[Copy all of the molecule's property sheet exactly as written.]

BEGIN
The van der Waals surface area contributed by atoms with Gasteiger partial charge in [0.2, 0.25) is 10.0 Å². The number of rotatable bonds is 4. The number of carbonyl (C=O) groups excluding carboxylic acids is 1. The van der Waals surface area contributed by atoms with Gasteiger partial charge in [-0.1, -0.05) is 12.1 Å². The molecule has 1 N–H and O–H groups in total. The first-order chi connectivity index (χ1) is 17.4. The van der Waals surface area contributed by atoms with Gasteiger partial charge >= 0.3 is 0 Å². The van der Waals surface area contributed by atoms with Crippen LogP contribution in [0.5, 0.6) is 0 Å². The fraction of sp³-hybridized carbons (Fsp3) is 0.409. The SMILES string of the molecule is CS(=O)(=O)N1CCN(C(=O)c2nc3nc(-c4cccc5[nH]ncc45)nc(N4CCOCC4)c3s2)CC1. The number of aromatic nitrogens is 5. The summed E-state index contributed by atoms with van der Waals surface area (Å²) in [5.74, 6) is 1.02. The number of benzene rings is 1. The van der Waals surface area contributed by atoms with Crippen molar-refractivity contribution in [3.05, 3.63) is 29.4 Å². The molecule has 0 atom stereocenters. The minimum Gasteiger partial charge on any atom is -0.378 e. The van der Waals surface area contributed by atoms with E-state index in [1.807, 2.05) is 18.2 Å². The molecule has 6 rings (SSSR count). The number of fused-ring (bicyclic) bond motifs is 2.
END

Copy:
The van der Waals surface area contributed by atoms with Gasteiger partial charge in [0.2, 0.25) is 10.0 Å². The number of rotatable bonds is 4. The number of carbonyl (C=O) groups excluding carboxylic acids is 1. The van der Waals surface area contributed by atoms with Gasteiger partial charge in [-0.1, -0.05) is 12.1 Å². The molecule has 1 N–H and O–H groups in total. The first-order chi connectivity index (χ1) is 17.4. The van der Waals surface area contributed by atoms with Gasteiger partial charge >= 0.3 is 0 Å². The van der Waals surface area contributed by atoms with Crippen LogP contribution in [0.5, 0.6) is 0 Å². The fraction of sp³-hybridized carbons (Fsp3) is 0.409. The SMILES string of the molecule is CS(=O)(=O)N1CCN(C(=O)c2nc3nc(-c4cccc5[nH]ncc45)nc(N4CCOCC4)c3s2)CC1. The number of aromatic nitrogens is 5. The summed E-state index contributed by atoms with van der Waals surface area (Å²) in [5.74, 6) is 1.02. The number of benzene rings is 1. The van der Waals surface area contributed by atoms with Crippen molar-refractivity contribution in [3.05, 3.63) is 29.4 Å². The molecule has 0 atom stereocenters. The minimum Gasteiger partial charge on any atom is -0.378 e. The van der Waals surface area contributed by atoms with E-state index in [1.807, 2.05) is 18.2 Å². The molecule has 6 rings (SSSR count). The number of fused-ring (bicyclic) bond motifs is 2.